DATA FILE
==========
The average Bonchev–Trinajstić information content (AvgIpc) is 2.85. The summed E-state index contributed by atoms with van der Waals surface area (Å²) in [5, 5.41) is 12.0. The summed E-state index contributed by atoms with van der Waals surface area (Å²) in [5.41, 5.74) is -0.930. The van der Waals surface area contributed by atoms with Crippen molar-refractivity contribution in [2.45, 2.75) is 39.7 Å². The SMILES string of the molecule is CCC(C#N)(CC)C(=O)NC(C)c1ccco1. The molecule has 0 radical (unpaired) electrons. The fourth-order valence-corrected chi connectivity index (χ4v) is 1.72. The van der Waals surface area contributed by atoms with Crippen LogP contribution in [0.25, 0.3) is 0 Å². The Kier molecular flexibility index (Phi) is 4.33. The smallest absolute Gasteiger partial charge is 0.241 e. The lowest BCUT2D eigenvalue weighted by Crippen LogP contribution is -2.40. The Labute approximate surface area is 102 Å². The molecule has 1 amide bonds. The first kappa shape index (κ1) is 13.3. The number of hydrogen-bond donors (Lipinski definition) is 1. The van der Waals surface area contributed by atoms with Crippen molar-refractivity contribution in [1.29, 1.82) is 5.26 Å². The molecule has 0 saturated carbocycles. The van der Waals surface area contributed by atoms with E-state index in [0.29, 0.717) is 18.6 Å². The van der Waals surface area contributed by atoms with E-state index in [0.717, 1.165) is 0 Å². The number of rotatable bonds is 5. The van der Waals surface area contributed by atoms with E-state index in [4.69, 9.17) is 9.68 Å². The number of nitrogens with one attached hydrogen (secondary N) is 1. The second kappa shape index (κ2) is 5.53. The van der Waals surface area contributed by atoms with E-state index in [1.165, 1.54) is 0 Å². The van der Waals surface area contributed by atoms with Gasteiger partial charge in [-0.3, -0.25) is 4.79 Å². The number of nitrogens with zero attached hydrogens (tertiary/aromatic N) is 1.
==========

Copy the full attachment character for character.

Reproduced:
The average Bonchev–Trinajstić information content (AvgIpc) is 2.85. The summed E-state index contributed by atoms with van der Waals surface area (Å²) in [5, 5.41) is 12.0. The summed E-state index contributed by atoms with van der Waals surface area (Å²) in [5.41, 5.74) is -0.930. The van der Waals surface area contributed by atoms with Crippen molar-refractivity contribution in [2.45, 2.75) is 39.7 Å². The SMILES string of the molecule is CCC(C#N)(CC)C(=O)NC(C)c1ccco1. The molecule has 0 radical (unpaired) electrons. The fourth-order valence-corrected chi connectivity index (χ4v) is 1.72. The van der Waals surface area contributed by atoms with Crippen LogP contribution in [0.25, 0.3) is 0 Å². The Kier molecular flexibility index (Phi) is 4.33. The smallest absolute Gasteiger partial charge is 0.241 e. The lowest BCUT2D eigenvalue weighted by Crippen LogP contribution is -2.40. The Labute approximate surface area is 102 Å². The molecule has 1 amide bonds. The first kappa shape index (κ1) is 13.3. The number of hydrogen-bond donors (Lipinski definition) is 1. The van der Waals surface area contributed by atoms with Crippen molar-refractivity contribution in [1.29, 1.82) is 5.26 Å². The molecule has 0 saturated carbocycles. The van der Waals surface area contributed by atoms with E-state index in [0.29, 0.717) is 18.6 Å². The van der Waals surface area contributed by atoms with E-state index in [0.717, 1.165) is 0 Å². The number of rotatable bonds is 5. The van der Waals surface area contributed by atoms with E-state index in [4.69, 9.17) is 9.68 Å². The number of nitrogens with one attached hydrogen (secondary N) is 1. The second kappa shape index (κ2) is 5.53. The van der Waals surface area contributed by atoms with E-state index in [1.165, 1.54) is 0 Å². The van der Waals surface area contributed by atoms with Gasteiger partial charge in [-0.3, -0.25) is 4.79 Å². The number of nitrogens with zero attached hydrogens (tertiary/aromatic N) is 1.